With the National Election just a week away I thought it would be a good time to tell you how to vote. Don’t get all crazy just yet – I don’t want to tell you who/what to vote for, just how to go about voting. A quick look at this year’s ballot shows that there are more confusing and conflicting issues to vote on than ever before. Having a system to sort all of this out will be helpful.

Why handle this in a financial column? Because your electoral choices directly and indirectly impact your bank account. And besides – engagement in our social democracy by way of your vote is the most important input you can have short of running for office yourself.

So, how did we get so many initiatives and measures to decide on? In California “the people” can put issues on the ballot. In most states this honor is left to the state legislature. The process for doing this requires signatures from registered voters in the State. And the threshold number of signatures is dependent on voter turn-out in the last Statewide election. Voter turn-out for the 2014 election was pitifully low, so the threshold was very low (comparatively) for 2016 inclusion on the ballot.

That said – you now need to figure out what to do. My wife has spent over 20 hours reading, investigating and determining how she’ll vote. I want to share some of the tricks she developed to help he, in hopes that they can help you:

  1. Is up, up? When approaching any ballot measure, figure out what your vote means. Authors of these issues have become masters at making your yes vote create a no result, and vice versa. So read and analyze to make sure you know what your vote means.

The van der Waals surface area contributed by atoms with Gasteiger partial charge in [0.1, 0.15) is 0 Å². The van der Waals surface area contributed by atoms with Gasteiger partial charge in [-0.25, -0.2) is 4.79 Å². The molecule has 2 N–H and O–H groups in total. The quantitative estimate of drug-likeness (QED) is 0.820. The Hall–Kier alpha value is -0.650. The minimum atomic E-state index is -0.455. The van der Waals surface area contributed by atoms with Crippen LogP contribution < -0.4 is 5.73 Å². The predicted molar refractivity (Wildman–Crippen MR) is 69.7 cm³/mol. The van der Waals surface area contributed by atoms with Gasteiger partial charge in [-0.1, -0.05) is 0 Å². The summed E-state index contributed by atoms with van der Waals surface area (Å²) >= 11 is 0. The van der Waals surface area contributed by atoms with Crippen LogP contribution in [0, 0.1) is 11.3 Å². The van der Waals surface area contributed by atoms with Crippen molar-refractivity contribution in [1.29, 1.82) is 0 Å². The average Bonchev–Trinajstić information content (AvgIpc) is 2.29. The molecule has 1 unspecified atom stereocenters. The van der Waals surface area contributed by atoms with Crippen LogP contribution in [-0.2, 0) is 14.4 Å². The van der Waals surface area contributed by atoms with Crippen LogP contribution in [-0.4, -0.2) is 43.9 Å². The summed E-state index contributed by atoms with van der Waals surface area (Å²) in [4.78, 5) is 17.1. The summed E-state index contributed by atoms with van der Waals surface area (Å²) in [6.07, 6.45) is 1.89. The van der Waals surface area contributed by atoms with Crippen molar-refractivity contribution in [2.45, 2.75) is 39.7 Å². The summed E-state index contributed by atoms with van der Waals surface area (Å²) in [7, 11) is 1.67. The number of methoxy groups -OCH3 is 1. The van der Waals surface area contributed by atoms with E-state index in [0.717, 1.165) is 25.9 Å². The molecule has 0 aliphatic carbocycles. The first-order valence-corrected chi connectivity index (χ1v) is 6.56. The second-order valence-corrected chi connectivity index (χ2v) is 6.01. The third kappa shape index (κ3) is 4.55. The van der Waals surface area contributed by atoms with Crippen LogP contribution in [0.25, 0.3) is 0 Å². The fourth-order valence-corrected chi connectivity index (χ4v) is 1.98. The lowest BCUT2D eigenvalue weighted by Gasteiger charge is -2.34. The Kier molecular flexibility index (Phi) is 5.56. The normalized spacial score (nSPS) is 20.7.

2. Google it. There is great information on the internet. But makes sure you know who’s site you are reading. Millions of dollars have been spent to disguise the intentions of the promoter. We’ve found a site that started in 2007, is as nonpartisan and neutral as I’ve ever seen – check it out – www.Ballotpedia.org.
  3. Follow the money. Sometimes the fastest way to know if you agree with something is to find out who is paying for it. If all the dough is coming from an organization or company that you agree with then you probably agree with their position. Campaign finance laws require disclosure of financial supporters.

The logistics of voting are important too. Early voting has started in California. You don’t have to wait until November 8th to cast you ballot. Search for “where to vote” using your favorite browser. Voting early means you’ll avoid the lines and stress of the big day.

Voting by Mail is also a way to avoid the crowds. Unfortunately, the window to request a vote by mail ballot has closed for this election. But remember it for next time. Go to www.ocvote.com for all kinds of Orange County Registrar of Voters info.

On election day the polls will open at 7:00AM and remain open until 8:00PM. If you’re not going early, you must be in line before the close of the polls to be able to cast your vote (plan to show up early to make sure). Find out your voting location at www.ocvote.com.

I’ll be volunteering at the poll location at Bathgate Elementary in Mission Viejo. If that’s your precinct be sure to say hello.

When you go to vote, leave your candidate buttons, t-shirts, etc. at home. Election regulations prohibit campaign influence of any kind with 100 feet of the polling place. And those same regulations prohibit voter intimidation – the USA is all about free and fair elections.

I encourage you to prepare for, and then go vote. Our electoral process is one of the things that defines us. It all started over “taxation without representation” – don’t blow your opportunity for representation, because you won’t avoid the taxation part. Your money matters, and so does your vote!